Migraine is a common disorder in childhood and adolescence. Studies on adults show the effectiveness and tolerability of riboflavin in migraine prevention, while data on children are scarce. This retrospective study reports on our experience of using riboflavin for migraine prophylaxis in 41 pediatric and adolescent patients, who received 200 or 400 mg/day single oral dose of riboflavin for 3, 4 or 6 months. Attack frequency and intensity decreased (P <0.01) during treatment, and these results were confirmed during the follow-up. A large number of patients (77.1%) reported that abortive drugs were effective for controlling ictal events. During the follow-up, 68.4% of cases had a 50% or greater reduction in frequency of attacks and 21.0% in intensity. Two patients had vomiting and increased appetite, respectively, most likely for causes unrelated to the use of riboflavin. In conclusion, riboflavin seems to be a well-tolerated, effective, and low-cost prophylactic treatment in children and adolescents suffering from migraine.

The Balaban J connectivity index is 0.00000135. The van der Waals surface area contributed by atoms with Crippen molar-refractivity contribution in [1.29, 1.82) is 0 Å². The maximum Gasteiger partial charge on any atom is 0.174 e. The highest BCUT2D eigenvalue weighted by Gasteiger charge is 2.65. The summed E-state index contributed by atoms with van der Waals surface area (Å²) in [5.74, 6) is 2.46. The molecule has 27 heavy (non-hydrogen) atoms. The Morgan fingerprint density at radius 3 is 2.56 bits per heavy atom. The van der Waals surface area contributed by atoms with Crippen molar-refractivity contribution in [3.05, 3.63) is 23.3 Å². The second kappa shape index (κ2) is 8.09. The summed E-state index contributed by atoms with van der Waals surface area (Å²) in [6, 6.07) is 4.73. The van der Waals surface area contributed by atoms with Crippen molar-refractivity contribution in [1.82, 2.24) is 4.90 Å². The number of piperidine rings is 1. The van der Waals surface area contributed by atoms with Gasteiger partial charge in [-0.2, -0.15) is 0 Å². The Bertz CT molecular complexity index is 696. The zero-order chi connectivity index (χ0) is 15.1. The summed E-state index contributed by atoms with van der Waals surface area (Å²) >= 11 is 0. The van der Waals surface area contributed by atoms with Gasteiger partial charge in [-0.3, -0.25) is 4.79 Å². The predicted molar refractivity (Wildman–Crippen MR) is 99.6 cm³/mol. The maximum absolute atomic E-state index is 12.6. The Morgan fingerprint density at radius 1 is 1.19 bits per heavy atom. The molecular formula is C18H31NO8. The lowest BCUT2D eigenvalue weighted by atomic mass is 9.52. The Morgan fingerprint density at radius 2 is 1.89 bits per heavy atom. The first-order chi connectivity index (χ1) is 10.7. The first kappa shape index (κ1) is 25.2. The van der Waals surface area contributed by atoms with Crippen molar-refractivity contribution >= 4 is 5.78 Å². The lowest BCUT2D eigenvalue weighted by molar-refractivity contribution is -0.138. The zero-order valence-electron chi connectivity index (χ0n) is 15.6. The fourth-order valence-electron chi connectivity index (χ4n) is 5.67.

ASJC Scopus subject areas
- Anesthesiology and Pain Medicine
- Clinical Neurology